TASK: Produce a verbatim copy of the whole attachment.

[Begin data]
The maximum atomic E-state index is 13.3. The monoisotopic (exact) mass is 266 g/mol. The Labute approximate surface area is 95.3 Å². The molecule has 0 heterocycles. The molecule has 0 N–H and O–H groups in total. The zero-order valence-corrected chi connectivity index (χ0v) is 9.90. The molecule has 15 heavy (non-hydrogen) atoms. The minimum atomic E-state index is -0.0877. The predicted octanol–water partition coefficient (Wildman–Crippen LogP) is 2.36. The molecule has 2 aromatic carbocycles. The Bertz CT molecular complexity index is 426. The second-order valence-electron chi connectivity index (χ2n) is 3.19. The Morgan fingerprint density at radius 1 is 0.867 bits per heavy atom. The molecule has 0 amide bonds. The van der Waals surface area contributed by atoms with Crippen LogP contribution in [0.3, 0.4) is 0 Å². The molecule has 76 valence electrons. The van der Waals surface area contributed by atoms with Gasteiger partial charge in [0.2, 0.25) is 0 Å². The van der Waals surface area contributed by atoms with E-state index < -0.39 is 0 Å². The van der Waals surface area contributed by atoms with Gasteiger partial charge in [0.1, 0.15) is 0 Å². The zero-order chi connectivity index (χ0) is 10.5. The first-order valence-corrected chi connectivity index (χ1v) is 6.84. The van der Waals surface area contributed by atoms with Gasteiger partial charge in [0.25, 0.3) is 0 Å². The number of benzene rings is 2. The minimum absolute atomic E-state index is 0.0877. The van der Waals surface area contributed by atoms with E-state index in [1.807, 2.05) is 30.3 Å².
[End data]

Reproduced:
The maximum atomic E-state index is 13.3. The monoisotopic (exact) mass is 266 g/mol. The Labute approximate surface area is 95.3 Å². The molecule has 0 heterocycles. The molecule has 0 N–H and O–H groups in total. The zero-order valence-corrected chi connectivity index (χ0v) is 9.90. The molecule has 15 heavy (non-hydrogen) atoms. The minimum atomic E-state index is -0.0877. The predicted octanol–water partition coefficient (Wildman–Crippen LogP) is 2.36. The molecule has 2 aromatic carbocycles. The Bertz CT molecular complexity index is 426. The second-order valence-electron chi connectivity index (χ2n) is 3.19. The Morgan fingerprint density at radius 1 is 0.867 bits per heavy atom. The molecule has 0 amide bonds. The van der Waals surface area contributed by atoms with Crippen LogP contribution in [0.3, 0.4) is 0 Å². The molecule has 76 valence electrons. The van der Waals surface area contributed by atoms with Gasteiger partial charge in [0.2, 0.25) is 0 Å². The van der Waals surface area contributed by atoms with E-state index < -0.39 is 0 Å². The van der Waals surface area contributed by atoms with Gasteiger partial charge in [0.1, 0.15) is 0 Å². The zero-order chi connectivity index (χ0) is 10.5. The first-order valence-corrected chi connectivity index (χ1v) is 6.84. The van der Waals surface area contributed by atoms with Gasteiger partial charge in [0.25, 0.3) is 0 Å². The number of benzene rings is 2. The minimum absolute atomic E-state index is 0.0877. The van der Waals surface area contributed by atoms with E-state index in [1.807, 2.05) is 30.3 Å².